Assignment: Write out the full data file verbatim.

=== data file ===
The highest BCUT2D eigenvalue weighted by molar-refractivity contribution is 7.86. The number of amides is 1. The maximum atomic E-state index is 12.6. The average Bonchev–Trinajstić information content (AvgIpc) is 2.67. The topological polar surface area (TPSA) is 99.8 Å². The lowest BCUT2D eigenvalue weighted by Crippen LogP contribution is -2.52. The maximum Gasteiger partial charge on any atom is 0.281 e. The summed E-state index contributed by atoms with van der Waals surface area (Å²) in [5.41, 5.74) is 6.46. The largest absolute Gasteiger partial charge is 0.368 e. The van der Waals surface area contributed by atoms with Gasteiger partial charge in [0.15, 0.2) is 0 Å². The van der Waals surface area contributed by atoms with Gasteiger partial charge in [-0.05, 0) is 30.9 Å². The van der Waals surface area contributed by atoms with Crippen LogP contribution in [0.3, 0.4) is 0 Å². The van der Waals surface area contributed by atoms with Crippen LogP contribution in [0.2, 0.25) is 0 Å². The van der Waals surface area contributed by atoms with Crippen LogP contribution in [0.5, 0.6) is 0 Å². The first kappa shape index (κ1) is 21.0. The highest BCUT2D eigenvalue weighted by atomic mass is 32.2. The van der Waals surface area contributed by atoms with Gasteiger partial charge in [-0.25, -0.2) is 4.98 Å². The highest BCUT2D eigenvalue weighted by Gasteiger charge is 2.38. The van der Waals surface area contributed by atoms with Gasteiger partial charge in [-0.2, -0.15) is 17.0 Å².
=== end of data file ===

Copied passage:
The highest BCUT2D eigenvalue weighted by molar-refractivity contribution is 7.86. The number of amides is 1. The maximum atomic E-state index is 12.6. The average Bonchev–Trinajstić information content (AvgIpc) is 2.67. The topological polar surface area (TPSA) is 99.8 Å². The lowest BCUT2D eigenvalue weighted by Crippen LogP contribution is -2.52. The maximum Gasteiger partial charge on any atom is 0.281 e. The summed E-state index contributed by atoms with van der Waals surface area (Å²) in [5.41, 5.74) is 6.46. The largest absolute Gasteiger partial charge is 0.368 e. The van der Waals surface area contributed by atoms with Gasteiger partial charge in [0.15, 0.2) is 0 Å². The van der Waals surface area contributed by atoms with Gasteiger partial charge in [-0.05, 0) is 30.9 Å². The van der Waals surface area contributed by atoms with Crippen LogP contribution in [0.3, 0.4) is 0 Å². The van der Waals surface area contributed by atoms with Crippen LogP contribution in [0.2, 0.25) is 0 Å². The van der Waals surface area contributed by atoms with Crippen LogP contribution in [0.5, 0.6) is 0 Å². The first kappa shape index (κ1) is 21.0. The highest BCUT2D eigenvalue weighted by atomic mass is 32.2. The van der Waals surface area contributed by atoms with Gasteiger partial charge in [-0.25, -0.2) is 4.98 Å². The highest BCUT2D eigenvalue weighted by Gasteiger charge is 2.38. The van der Waals surface area contributed by atoms with Gasteiger partial charge in [-0.2, -0.15) is 17.0 Å².